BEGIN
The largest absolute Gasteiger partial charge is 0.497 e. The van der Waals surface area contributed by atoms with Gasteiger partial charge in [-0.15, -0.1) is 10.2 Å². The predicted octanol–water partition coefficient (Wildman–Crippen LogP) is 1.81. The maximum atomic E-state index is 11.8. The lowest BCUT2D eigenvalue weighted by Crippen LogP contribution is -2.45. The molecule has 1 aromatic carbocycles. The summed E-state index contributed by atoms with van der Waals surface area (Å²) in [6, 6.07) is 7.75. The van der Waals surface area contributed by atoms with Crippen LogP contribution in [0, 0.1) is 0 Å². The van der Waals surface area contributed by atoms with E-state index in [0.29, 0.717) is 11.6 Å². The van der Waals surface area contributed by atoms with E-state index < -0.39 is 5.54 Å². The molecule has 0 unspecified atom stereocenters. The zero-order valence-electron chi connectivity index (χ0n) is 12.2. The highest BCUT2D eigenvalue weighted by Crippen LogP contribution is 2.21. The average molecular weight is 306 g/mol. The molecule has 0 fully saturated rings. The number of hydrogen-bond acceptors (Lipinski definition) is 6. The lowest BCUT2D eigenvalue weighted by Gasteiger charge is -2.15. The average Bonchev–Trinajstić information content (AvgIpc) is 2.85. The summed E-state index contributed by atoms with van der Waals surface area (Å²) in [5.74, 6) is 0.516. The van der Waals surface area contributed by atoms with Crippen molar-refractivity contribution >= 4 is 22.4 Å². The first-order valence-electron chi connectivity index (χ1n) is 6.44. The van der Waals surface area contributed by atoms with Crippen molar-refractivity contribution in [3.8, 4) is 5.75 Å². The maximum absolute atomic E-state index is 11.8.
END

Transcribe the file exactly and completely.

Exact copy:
The largest absolute Gasteiger partial charge is 0.497 e. The van der Waals surface area contributed by atoms with Gasteiger partial charge in [-0.15, -0.1) is 10.2 Å². The predicted octanol–water partition coefficient (Wildman–Crippen LogP) is 1.81. The maximum atomic E-state index is 11.8. The lowest BCUT2D eigenvalue weighted by Crippen LogP contribution is -2.45. The molecule has 1 aromatic carbocycles. The summed E-state index contributed by atoms with van der Waals surface area (Å²) in [6, 6.07) is 7.75. The van der Waals surface area contributed by atoms with Crippen LogP contribution in [0, 0.1) is 0 Å². The van der Waals surface area contributed by atoms with E-state index in [0.29, 0.717) is 11.6 Å². The van der Waals surface area contributed by atoms with E-state index < -0.39 is 5.54 Å². The molecule has 0 unspecified atom stereocenters. The zero-order valence-electron chi connectivity index (χ0n) is 12.2. The highest BCUT2D eigenvalue weighted by Crippen LogP contribution is 2.21. The average molecular weight is 306 g/mol. The molecule has 0 fully saturated rings. The number of hydrogen-bond acceptors (Lipinski definition) is 6. The lowest BCUT2D eigenvalue weighted by Gasteiger charge is -2.15. The average Bonchev–Trinajstić information content (AvgIpc) is 2.85. The summed E-state index contributed by atoms with van der Waals surface area (Å²) in [5.74, 6) is 0.516. The van der Waals surface area contributed by atoms with Crippen molar-refractivity contribution >= 4 is 22.4 Å². The first-order valence-electron chi connectivity index (χ1n) is 6.44. The van der Waals surface area contributed by atoms with Crippen molar-refractivity contribution in [3.8, 4) is 5.75 Å². The maximum absolute atomic E-state index is 11.8.